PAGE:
Mortality rates

Table 1 shows the demographics of the study population in 2013, which are comparable to those of the population studied in 2008. The mean birth-interval was 32.8 (SD 21.8, range 9–165) months) and the mean age at registration of the most recently-born was 8.7 (SD 6.5, range 1–205) days, so the reference time for the 2013 survey was November 2011. The mortality rates over time are presented in Fig 1. When compared to the 2008 survey, there were changes in infant mortality by 2.2 per 1000 live births (95% CI 0.6–3.8) and statistically significant increase of neonatal mortality by 8.2 per 1000 live births (5.1–11.3). Post-neonatal mortality rate declined statistically significant by 6.1 per 1000 live births (3.4–8.8), see Table 2. Of all 65 infant deaths, the proportion of early-neonatal deaths was 46% (n = 30), late-neonatal deaths 44% (n = 29) and post-neonatal deaths 9.2% (n = 6).

Fig 1. Trend of mortality rates.

Infant, neonatal and post-neonatal mortality rate per 1000 live births among Palestine refugees in Gaza (Sources UNRWA surveys10 conducted in 1997, 2003, 2008 and 2013, with reference times of 1995, 2001, 2006 and 2011, respectively).

Predictors of infant death

Multiple logistic regression analysis showed that preterm birth (OR 9.88, 95% CI 3.98–24.85) and consanguinity (2.41, 1.35–4.30) were predictors of infant death (Table 3). Mothers with high-risk pregnancies had higher odds of losing their baby (3.09, 1.46–6.53). In addition, a birth interval of less than 24 months was related to infant death (3.98, 2.17–7.30).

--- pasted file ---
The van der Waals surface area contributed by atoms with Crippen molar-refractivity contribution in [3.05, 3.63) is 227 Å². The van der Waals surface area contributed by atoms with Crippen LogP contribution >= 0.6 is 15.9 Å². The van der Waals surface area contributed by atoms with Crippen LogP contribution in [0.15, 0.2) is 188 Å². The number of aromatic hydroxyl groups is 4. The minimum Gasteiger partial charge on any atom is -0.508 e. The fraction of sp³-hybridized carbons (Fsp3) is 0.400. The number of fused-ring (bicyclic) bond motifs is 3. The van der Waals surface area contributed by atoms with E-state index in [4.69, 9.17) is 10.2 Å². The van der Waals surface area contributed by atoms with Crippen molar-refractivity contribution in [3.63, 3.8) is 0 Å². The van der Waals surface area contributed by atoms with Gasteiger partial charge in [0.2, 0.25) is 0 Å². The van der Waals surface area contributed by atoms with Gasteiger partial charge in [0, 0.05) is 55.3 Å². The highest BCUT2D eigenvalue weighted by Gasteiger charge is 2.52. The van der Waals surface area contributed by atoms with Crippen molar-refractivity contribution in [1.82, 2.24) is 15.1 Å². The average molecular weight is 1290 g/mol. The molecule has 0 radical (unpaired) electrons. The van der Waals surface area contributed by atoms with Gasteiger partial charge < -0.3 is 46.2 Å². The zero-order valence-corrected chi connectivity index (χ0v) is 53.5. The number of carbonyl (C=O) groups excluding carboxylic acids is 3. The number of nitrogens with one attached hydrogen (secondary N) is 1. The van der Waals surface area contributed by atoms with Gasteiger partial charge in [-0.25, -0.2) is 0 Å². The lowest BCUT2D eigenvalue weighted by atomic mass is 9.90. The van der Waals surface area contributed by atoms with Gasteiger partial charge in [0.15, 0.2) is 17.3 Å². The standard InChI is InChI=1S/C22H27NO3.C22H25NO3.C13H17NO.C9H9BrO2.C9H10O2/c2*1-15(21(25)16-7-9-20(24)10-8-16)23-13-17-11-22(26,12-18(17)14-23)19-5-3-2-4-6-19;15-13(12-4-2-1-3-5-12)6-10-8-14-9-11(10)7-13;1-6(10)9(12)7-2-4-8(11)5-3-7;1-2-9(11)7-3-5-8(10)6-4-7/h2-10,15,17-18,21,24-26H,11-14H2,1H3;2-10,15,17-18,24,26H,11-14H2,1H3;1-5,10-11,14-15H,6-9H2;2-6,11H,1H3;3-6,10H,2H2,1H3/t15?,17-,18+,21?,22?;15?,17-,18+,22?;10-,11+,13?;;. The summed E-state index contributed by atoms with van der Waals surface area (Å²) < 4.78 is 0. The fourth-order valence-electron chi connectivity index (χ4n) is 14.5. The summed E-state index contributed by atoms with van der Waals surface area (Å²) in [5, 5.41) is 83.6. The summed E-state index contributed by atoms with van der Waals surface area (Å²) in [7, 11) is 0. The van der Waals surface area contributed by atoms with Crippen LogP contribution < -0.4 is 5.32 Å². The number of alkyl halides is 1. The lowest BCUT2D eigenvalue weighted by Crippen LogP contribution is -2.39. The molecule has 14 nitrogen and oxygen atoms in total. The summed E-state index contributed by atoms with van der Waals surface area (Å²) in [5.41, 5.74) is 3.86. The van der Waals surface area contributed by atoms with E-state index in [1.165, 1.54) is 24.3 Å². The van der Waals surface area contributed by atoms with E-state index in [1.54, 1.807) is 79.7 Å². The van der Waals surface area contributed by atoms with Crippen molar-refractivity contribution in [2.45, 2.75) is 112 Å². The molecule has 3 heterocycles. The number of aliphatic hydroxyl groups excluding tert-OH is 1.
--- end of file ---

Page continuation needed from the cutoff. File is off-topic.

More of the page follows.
Causes of death

The main causes of infant deaths were preterm birth and congenital anomalies (Table 4). No differences in causes of death were identified when compared to the UNRWA survey in 2008.[17]

Multiple logistic regression analysis showed that mothers classified as having alert-risk pregnancies had higher probability of preterm birth than mothers with normal pregnancies (OR 1.82, 95% CI 1.19–2.78) as did mothers with high-risk pregnancies (OR 2.94, 1.86–4.64). In addition, twin/triplet pregnancy was related to preterm birth (OR 9.54, 4.46–20.38), see Table 3.

Cardiac anomalies and neurological malformations were most common among deaths due to congenital anomalies and metabolic disorders. After adjusting for social factors and maternal age in a separate regression model, consanguineous marriage showed high odds for death due to congenital anomaly or metabolic disorder (OR 3.38, 95% CI 1.44–7.92).


This survey was conducted in 2013 with November 2011 as a reference time. It showed for the first time in five decades that mortality rates had increased among Palestine refugee newborns in Gaza. This finding is worrying and suggests that Gaza is currently not on track to meet the 2015 MDG4 under-five mortality target of 14 per 1000 live births.[18] However, post-neonatal mortality rate declined significantly and the infant mortality rate was only slightly higher. These estimates are based on small numbers of deaths, and the confidence intervals are wide, so the infant mortality rate could in fact be stable or continuing to decline.

The preceding-birth technique was developed in principle to detect relative changes in mortality rates, as an alternative to measuring absolute levels.[12] We chose to use the same methodology as previous UNRWA surveys to achieve consistency in estimating mortality trends. Reassessment of the mortality rates in 2015 is required to extend our findings. In addition, UNRWA will work with others to establish prospective registration of infant births and deaths in Gaza. As UNRWA recently introduced electronic medical records in Gaza, follow-up of all registered births should become easier.